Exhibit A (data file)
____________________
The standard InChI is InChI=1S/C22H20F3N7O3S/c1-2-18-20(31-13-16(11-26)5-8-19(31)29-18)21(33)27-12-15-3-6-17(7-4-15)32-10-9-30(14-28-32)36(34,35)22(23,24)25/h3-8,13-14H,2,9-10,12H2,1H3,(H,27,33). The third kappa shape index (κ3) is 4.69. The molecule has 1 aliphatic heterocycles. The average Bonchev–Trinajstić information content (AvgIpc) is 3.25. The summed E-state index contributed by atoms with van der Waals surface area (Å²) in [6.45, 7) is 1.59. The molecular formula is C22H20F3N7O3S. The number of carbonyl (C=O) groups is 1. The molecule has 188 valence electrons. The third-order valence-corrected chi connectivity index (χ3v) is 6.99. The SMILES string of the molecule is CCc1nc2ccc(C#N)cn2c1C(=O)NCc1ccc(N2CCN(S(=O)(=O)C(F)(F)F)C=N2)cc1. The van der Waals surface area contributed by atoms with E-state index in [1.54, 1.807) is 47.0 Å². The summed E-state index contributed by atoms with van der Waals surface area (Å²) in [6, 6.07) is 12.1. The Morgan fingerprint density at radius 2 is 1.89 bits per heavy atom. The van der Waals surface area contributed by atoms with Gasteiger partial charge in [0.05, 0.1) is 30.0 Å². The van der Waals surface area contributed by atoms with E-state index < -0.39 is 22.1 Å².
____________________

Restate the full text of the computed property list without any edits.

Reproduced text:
The standard InChI is InChI=1S/C22H20F3N7O3S/c1-2-18-20(31-13-16(11-26)5-8-19(31)29-18)21(33)27-12-15-3-6-17(7-4-15)32-10-9-30(14-28-32)36(34,35)22(23,24)25/h3-8,13-14H,2,9-10,12H2,1H3,(H,27,33). The third kappa shape index (κ3) is 4.69. The molecule has 1 aliphatic heterocycles. The average Bonchev–Trinajstić information content (AvgIpc) is 3.25. The summed E-state index contributed by atoms with van der Waals surface area (Å²) in [6.45, 7) is 1.59. The molecular formula is C22H20F3N7O3S. The number of carbonyl (C=O) groups is 1. The molecule has 188 valence electrons. The third-order valence-corrected chi connectivity index (χ3v) is 6.99. The SMILES string of the molecule is CCc1nc2ccc(C#N)cn2c1C(=O)NCc1ccc(N2CCN(S(=O)(=O)C(F)(F)F)C=N2)cc1. The van der Waals surface area contributed by atoms with E-state index in [1.54, 1.807) is 47.0 Å². The summed E-state index contributed by atoms with van der Waals surface area (Å²) in [6, 6.07) is 12.1. The Morgan fingerprint density at radius 2 is 1.89 bits per heavy atom. The van der Waals surface area contributed by atoms with Gasteiger partial charge in [0.05, 0.1) is 30.0 Å². The van der Waals surface area contributed by atoms with E-state index < -0.39 is 22.1 Å².